Only vocal state governments, chief ministers and menteris besar can now help mitigate a Malaysia that 'will be bankrupt by 2019'.
I have said it before and I will say it again: state governments and their respective chief ministers and menteris besar must demand more control over their resources and become Malaysia’s engine of growth.
To become an engine that takes Malaysia forward, the state governments should be vocal with the way development projects from Putrajaya are forced down their throats and not done according to the aspirations of the local population.
So far the states have only rebelled against the Rural and Regional Development Ministry’s attempts to set up rural development committees in opposition-held states.
In these states, Umno minister Shafie Apdal uses his district rural development committees to bypass and to undermine the opposition-led state governments.
In states where Umno is in control, the rural development programme is used in a pork-barrel fashion to support local party leaders (read Umno).
Do chief ministers and menteris besar have a right to “rebel”? Yes, they do.
In this time of stupefying political stagnation, the horrifying prophecies uttered by Minister in the PM’s Department Idris Jala on the economic front demands the most urgent need for change.
Jala, who is chief executive officer of the Performance Management and Delivery Unit (Pemandu), dropped a bombshell when he said Malaysia will be bankrupt by 2019 if it does not cut subsidies and rein in borrowings.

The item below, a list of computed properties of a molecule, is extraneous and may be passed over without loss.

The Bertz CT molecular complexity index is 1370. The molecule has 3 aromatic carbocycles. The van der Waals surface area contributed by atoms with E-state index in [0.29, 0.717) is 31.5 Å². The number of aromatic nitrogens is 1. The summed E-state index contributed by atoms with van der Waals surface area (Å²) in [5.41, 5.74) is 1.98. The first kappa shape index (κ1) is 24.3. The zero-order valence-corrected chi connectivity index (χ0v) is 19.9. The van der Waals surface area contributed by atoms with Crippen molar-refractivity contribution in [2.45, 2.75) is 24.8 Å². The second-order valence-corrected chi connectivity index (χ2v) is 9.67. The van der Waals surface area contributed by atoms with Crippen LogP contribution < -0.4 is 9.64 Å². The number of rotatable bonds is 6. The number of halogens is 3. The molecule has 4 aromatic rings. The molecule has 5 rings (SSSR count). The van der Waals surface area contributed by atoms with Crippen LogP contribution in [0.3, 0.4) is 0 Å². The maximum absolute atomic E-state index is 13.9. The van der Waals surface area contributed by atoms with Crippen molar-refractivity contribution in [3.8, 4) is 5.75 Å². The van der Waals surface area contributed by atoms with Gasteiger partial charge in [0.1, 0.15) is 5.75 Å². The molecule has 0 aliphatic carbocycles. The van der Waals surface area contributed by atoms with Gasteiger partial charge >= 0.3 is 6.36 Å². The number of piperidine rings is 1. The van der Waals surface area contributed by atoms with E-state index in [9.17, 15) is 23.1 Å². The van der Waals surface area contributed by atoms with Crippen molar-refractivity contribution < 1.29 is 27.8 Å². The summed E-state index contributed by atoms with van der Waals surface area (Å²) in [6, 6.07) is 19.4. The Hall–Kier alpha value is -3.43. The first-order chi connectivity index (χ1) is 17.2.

He said that Malaysia’s debt would rise to 100% of GDP by 2019 from the current 54% if it did not cut subsidies.
It was even more frightening when Jala said that Malaysia was likely to become an oil importer as early as next year at the current rate it was consuming petroleum.
State governments as saviours
It seems Malaysians continue to be among the highest fuel consumers per capita in the world fuel consumption habits pattern, which generally has remained relatively unchanged despite increased oil prices in 2008.
Believe me, the damage that a tired and comatose government can do before 13th general election is too horrific to think about.
In this scenario, the silver linings are the state governments and its chief ministers and menteris besar.
What matters now is for chief ministers like Musa Aman (Sabah), Lim Guan Eng (Penang) and perhaps even menteris besar like Khalid Ibrahim (Selangor) and Nik Aziz Nik Mat (Kelantan) to wake up to how they can become the engine that takes Malaysia forward despite the inertia in Putrajaya.
And to do that the state governments which they lead must be vocal.
The sight of chief ministers and menteris besar lining up outside the Putrajaya begging for development funds is an ugly one.
Many distortions have crept into federal-state relations in the bad old days when Umno controlled nearly all of our major state governments.
These distortions need to be removed.
State governments now need to become more vocal about things like having centrally controlled development and welfare programmes rammed down their throats.
If we are seriously interested in ensuring that not another child grows up malnourished and illiterate in Malaysia, the solution lies in giving kampung women control of food programmes.
This is something that more enlightened chief ministers should start doing.
Once state governments start competing with each other to become popular tourist destinations, favourites for foreign investment and centres of excellence in rural development, education, healthcare, sanitation and infrastructure building, Malaysia will finally begin to really change.
If this starts to happen soon, then the deleterious consequences of having a stagnant government in Putrajaya and a prime minister who seems to be in a somnambulant state will be mitigated.
Selvarajah Somiah is a geologist and freelance writer. He blogs at selvarajasomiah.wordpress.com